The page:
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Re: Basicranial flexion

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  • Mario Petrinovich
    ... Yes. And they do have shock absorbing S-shaped necks (just like we have S-shaped backbone), and absorbing air sacks. But still, the impact is huge, and I
    Message 1 of 10 , May 1, 2006
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      Rob Dudman:
      > Bok, Mario.......

      : ))) Bok, Rob...

      > > What about basicranial flexion in plunge diving byrds?
      > > Anybody has any info? Backbone could push bones of skull.
      > > Although
      > > they dive bill first, not top of head first, like we do. And
      > > they do
      > > have very flexible, apsorbing necks. But maybe the push of
      > > backbone had some inpact on bones of skull of those birds.
      > >
      > Thanks for your response. At a guess I'd suggest that the over-
      > all
      > shape made by pointed beak, long slender neck and no shoulders,
      > breaks the water in much the same way as a spear-point and so
      > reduces the impact to a minimum. ---Rob.

      Yes. And they do have shock absorbing S-shaped necks (just
      like we have S-shaped backbone), and absorbing air sacks. But
      still, the impact is huge, and I guess they do need an off-center
      attachment point between backbone and skull. This attachment point
      could have some peculiarities. Although, the difference between
      weight of a bird and an ape also is huge, so it could be that
      peculiarities are greater in ape.
      Anyway, this is valid idea.
      Now, imagine this. We were the only animal in the position
      to have that shift (because we were the only heavy animal that
      plunge dives). This shift is responsible for our increased
      vocabularity (if this is the right expression). And we were in the
      right position (whole day floating in the sea), where we had the
      need for increased vocabularity. Next thing you know, we excange a
      lot of information between us, : ). -- Mario
    • strangetruther
      ... over- ... When birds dive like this, and gannets must be the supreme example, the idea is to get the neck as straight as possible so the stresses are taken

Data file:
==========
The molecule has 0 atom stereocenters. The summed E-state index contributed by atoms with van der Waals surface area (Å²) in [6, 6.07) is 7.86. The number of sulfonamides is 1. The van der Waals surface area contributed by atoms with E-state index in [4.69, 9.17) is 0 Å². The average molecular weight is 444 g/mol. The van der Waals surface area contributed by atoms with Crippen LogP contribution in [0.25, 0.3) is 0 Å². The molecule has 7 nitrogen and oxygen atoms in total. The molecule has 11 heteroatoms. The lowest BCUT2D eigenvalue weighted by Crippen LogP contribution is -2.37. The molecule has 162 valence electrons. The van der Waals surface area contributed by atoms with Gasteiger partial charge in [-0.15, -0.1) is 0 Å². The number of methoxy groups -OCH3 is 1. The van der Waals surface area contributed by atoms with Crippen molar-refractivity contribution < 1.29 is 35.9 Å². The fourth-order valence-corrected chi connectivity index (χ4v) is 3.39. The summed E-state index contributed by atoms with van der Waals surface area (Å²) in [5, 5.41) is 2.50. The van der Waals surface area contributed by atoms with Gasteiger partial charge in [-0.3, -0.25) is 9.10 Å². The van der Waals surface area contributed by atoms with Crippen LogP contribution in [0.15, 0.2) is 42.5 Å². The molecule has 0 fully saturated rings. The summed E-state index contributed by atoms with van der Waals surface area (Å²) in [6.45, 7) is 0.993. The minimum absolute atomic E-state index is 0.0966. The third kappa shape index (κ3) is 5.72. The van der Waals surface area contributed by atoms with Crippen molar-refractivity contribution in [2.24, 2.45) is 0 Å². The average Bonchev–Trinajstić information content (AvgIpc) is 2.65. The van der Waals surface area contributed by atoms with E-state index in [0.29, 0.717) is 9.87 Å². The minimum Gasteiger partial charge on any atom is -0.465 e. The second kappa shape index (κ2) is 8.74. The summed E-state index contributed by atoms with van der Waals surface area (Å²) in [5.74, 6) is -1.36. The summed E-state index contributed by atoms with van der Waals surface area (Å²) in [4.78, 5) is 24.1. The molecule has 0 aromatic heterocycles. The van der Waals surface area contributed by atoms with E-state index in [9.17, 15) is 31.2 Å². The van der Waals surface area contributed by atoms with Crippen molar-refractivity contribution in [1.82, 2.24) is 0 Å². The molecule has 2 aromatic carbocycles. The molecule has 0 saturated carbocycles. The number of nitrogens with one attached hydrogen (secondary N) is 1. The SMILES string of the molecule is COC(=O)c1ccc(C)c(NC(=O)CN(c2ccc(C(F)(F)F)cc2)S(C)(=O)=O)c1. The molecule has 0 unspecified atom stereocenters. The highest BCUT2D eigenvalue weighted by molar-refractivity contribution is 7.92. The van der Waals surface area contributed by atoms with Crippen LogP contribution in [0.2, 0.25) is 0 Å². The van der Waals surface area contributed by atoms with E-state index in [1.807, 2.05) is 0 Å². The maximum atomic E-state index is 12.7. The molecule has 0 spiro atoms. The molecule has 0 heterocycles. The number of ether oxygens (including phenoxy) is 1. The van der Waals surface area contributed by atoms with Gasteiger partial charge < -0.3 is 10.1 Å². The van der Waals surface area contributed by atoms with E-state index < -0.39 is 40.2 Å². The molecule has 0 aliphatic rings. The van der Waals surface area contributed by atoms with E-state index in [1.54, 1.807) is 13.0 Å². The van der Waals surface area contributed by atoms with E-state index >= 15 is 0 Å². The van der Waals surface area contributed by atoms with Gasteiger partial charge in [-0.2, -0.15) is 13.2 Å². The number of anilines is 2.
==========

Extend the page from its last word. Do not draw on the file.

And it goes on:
Message 2 of 10 , May 14, 2006
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        --- In AAT@yahoogroups.com, "Mario Petrinovich"
        <mario.petrinovic1@...> wrote:
        >
        > Rob Dudman:
        > > Bok, Mario.......
        >
        > : ))) Bok, Rob...
        >
        > > > What about basicranial flexion in plunge diving byrds?
        > > > Anybody has any info? Backbone could push bones of skull.
        > > > Although
        > > > they dive bill first, not top of head first, like we do. And
        > > > they do
        > > > have very flexible, apsorbing necks. But maybe the push of
        > > > backbone had some inpact on bones of skull of those birds.
        > > >
        > > Thanks for your response. At a guess I'd suggest that the
        over-
        > > all
        > > shape made by pointed beak, long slender neck and no shoulders,
        > > breaks the water in much the same way as a spear-point and so
        > > reduces the impact to a minimum. ---Rob.
        >
        > Yes. And they do have shock absorbing S-shaped necks (just
        > like we have S-shaped backbone), and absorbing air sacks. But
        > still, the impact is huge, and I guess they do need an off-center
        > attachment point between backbone and skull. This attachment point
        > could have some peculiarities. Although, the difference between
        > weight of a bird and an ape also is huge, so it could be that
        > peculiarities are greater in ape.
        > Anyway, this is valid idea.
        > Now, imagine this. We were the only animal in the position
        > to have that shift (because we were the only heavy animal that
        > plunge dives). This shift is responsible for our increased